I can’t tell you how many times WebSanity (my company) has had complications dealing with websites that have a mix of HTTPS & HTTP content. Most web developers have had to mess with that, & it can be a real pain.

So imagine my surprise earlier today when I reading Dave Ward’s “3 reasons why you should let Google host jQuery for you”, when I noticed that his link to Google’s cache of jQuery was as follows:

<script src="//ajax.googleapis.com/ajax/libs/jquery/1.7.1/jquery.min.js" type="text/javascript"></script>

Notice anything funky about that hyperlink? It’s missing the http or https! Reading a bit further, Dave links to his earlier article, “Cripple the Google CDN’s caching with a single character”. In that, he elaborates further:

It’s not exactly light reading, but section 4.2 of RFC 3986 provides for fully qualified URLs that omit protocol (the HTTP or HTTPS) altogether. When a URL’s protocol is omitted, the browser uses the underlying document’s protocol instead.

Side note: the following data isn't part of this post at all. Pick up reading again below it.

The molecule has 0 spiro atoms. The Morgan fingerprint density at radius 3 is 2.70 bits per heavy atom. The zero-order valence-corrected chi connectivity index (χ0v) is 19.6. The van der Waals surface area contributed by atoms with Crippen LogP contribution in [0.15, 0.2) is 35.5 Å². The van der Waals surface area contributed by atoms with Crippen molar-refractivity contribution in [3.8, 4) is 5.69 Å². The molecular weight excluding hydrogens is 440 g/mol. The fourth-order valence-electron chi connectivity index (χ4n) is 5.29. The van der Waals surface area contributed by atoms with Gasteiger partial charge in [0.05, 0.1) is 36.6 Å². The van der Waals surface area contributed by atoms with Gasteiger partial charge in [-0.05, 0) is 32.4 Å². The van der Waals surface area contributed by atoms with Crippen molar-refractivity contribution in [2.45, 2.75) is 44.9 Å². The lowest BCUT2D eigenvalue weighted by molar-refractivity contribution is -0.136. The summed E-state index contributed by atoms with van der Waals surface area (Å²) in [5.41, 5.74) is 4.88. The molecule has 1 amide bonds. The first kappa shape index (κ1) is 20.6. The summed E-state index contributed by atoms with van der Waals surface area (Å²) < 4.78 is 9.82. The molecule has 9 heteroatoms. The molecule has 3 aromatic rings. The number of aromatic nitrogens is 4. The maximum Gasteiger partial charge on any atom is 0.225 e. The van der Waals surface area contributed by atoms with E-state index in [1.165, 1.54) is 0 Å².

Put simply, these “protocol-less” URLs allow a reference like this to work in every browser you’ll try it in:


It looks strange at first, but this “protocol-less” URL is the best way to reference third party content that’s available via both HTTP and HTTPS.

On a page loaded through regular, unencrypted HTTP, script references using that URL will be loaded via HTTP and be cached as normal. Likewise, on a secure page that was loaded via HTTPS, script references targeting that protocol-less URL will automatically load the script from Google’s CDN via HTTPS and avoid the mixed content warning.

Thus, using the protocol-less URL allows a single script reference to adapt itself to what’s most optimal: HTTP and it’s full caching support on HTTP pages, and HTTPS on secured pages so that your users aren’t confronted with a mixed content warning.

I’ve been making websites for almost 20 years, & I never knew this. I’d say I was embarrassed, but I have the feeling almost nobody else knows about it either!